Fiat — now merged with Chrysler — was the beneficiary of the 2010 state-orchestrated bankruptcy, gaining a 35 percent stake in the company at no cost and then gaining full ownership on the cheap. Threatened with Chrysler’s liquidation, the UAW made major concessions. Contract language limiting layoffs to 48 weeks over the life of the four-year contract and SUB for the entire layoff period were eliminated. Now the most exploited workers will pay the price.
Capitalists put profits before people
“Slow sales” are presented as the root cause of layoffs, as if market cycles are as natural as weather cycles — and workers must live with the consequences.
The corporate media claim that union wages and benefits are killing autoworkers’ jobs. That is the gist of the April 10 Detroit Free Press editorial on Ford’s announcement that it would invest $1.6 billion in a new plant in Mexico employing 2,800 workers. Ford is moving production of its small car, the Focus, from Michigan to San Luis Potosi. The newspaper blamed the UAW’s “ballooning contract demands” and moaned, “Without the tiered wage structure, Ford doesn’t have much of a choice where it manufactures small cars.”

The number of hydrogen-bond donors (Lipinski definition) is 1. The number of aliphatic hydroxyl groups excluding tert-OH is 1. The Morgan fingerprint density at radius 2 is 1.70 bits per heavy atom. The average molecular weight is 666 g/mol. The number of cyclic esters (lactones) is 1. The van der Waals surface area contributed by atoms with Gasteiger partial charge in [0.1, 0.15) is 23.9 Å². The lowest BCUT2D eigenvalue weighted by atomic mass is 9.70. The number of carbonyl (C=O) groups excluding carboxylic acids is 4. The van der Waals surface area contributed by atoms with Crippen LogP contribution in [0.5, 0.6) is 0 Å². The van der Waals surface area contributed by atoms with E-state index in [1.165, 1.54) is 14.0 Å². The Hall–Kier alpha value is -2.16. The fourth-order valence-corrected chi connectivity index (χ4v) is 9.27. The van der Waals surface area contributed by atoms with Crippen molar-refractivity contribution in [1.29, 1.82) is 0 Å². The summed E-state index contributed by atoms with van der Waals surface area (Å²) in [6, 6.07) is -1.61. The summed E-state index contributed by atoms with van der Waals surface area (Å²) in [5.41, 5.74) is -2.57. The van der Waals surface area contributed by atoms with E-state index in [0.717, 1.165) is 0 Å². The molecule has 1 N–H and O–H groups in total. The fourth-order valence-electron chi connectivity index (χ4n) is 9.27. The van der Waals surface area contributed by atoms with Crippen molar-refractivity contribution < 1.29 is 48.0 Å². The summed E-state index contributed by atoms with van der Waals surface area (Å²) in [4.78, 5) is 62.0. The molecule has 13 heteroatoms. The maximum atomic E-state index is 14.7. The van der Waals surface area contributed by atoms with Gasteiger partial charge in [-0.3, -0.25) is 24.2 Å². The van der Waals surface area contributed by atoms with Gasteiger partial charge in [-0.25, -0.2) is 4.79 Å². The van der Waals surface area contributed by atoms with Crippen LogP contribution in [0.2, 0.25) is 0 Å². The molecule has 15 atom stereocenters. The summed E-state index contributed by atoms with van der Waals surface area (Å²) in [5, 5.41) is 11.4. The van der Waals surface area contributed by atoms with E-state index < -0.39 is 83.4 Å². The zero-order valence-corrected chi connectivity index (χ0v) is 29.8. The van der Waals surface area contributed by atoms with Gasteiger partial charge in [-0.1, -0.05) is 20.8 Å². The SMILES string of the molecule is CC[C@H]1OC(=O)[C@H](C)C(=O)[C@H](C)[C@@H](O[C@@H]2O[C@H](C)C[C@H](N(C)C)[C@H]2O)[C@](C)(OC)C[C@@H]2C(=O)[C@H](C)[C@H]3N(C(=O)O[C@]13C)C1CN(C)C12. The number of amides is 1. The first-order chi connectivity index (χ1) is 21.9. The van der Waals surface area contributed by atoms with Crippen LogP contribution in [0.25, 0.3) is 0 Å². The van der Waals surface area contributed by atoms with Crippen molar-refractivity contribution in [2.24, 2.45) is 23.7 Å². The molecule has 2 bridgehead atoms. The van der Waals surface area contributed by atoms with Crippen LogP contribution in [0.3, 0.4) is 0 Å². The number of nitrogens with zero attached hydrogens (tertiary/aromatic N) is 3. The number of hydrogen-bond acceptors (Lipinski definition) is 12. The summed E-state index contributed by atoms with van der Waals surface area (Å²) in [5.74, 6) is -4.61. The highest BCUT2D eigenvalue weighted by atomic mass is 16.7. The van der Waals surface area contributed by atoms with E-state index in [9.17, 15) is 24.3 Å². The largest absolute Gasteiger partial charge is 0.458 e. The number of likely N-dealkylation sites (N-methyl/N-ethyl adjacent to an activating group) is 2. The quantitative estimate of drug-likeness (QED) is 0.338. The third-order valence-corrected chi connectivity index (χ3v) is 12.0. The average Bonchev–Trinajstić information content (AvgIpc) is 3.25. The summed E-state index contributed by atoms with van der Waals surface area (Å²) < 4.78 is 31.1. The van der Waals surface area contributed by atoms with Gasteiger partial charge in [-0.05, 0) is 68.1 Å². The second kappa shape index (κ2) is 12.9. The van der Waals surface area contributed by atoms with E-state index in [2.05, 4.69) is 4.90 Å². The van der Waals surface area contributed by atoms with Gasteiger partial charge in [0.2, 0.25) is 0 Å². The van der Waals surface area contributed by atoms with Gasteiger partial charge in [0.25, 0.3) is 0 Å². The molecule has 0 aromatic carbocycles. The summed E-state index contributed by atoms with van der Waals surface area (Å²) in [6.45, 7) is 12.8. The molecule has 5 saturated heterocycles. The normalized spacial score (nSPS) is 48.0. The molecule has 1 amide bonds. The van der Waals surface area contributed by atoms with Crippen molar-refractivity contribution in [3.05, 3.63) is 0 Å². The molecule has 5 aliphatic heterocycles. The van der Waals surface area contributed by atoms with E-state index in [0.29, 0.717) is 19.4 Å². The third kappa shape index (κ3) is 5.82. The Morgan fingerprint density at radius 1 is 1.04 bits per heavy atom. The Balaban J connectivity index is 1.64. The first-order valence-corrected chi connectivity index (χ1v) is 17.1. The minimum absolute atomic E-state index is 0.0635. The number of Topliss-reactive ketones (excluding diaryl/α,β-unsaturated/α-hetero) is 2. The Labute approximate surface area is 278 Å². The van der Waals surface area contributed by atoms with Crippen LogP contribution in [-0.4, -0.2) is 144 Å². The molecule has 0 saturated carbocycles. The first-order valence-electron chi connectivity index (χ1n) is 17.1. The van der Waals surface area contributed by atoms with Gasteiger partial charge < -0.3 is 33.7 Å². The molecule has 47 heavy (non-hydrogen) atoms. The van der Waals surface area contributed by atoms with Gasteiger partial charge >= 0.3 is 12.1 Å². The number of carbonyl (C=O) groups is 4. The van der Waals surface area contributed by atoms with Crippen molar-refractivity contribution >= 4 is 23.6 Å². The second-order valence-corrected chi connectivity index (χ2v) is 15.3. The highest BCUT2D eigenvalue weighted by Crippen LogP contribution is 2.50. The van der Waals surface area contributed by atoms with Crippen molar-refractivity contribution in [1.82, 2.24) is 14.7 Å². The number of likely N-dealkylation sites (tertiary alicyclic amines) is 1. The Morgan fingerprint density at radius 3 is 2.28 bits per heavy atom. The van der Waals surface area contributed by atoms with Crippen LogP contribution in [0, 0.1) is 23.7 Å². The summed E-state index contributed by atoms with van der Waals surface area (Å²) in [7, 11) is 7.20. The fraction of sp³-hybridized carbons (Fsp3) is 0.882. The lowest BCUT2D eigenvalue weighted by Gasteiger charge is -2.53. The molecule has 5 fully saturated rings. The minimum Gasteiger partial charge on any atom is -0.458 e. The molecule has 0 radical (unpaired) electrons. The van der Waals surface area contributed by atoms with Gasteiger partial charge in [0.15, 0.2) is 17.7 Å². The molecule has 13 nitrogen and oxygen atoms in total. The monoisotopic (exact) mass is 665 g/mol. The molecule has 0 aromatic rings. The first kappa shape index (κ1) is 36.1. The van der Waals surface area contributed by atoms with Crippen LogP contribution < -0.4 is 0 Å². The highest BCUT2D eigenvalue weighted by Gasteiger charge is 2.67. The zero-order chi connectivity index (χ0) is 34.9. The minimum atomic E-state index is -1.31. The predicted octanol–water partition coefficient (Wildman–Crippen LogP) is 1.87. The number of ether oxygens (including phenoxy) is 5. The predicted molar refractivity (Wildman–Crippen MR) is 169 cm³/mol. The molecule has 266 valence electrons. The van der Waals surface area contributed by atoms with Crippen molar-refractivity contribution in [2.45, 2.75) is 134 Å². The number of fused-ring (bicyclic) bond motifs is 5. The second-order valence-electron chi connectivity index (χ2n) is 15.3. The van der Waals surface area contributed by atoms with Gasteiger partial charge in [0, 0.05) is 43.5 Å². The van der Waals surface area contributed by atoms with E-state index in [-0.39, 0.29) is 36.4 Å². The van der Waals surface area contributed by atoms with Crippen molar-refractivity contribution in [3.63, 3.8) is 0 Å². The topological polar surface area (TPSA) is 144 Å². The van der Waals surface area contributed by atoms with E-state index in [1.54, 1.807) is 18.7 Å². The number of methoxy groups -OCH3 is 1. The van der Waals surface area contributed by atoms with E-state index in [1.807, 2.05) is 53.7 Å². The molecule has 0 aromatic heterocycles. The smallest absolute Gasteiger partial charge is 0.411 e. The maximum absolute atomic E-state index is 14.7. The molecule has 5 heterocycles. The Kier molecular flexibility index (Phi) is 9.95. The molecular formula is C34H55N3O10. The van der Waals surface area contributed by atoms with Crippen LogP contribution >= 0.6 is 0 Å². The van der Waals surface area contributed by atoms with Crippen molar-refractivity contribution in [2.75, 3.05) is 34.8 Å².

The contracts ratified last year were not expected to significantly increase labor costs. “This agreement provides a good foundation for Ford Motor Company, our employees and our communities,” said John Fleming, Ford’s vice president of global manufacturing and labor affairs. (New York Times, Nov. 20)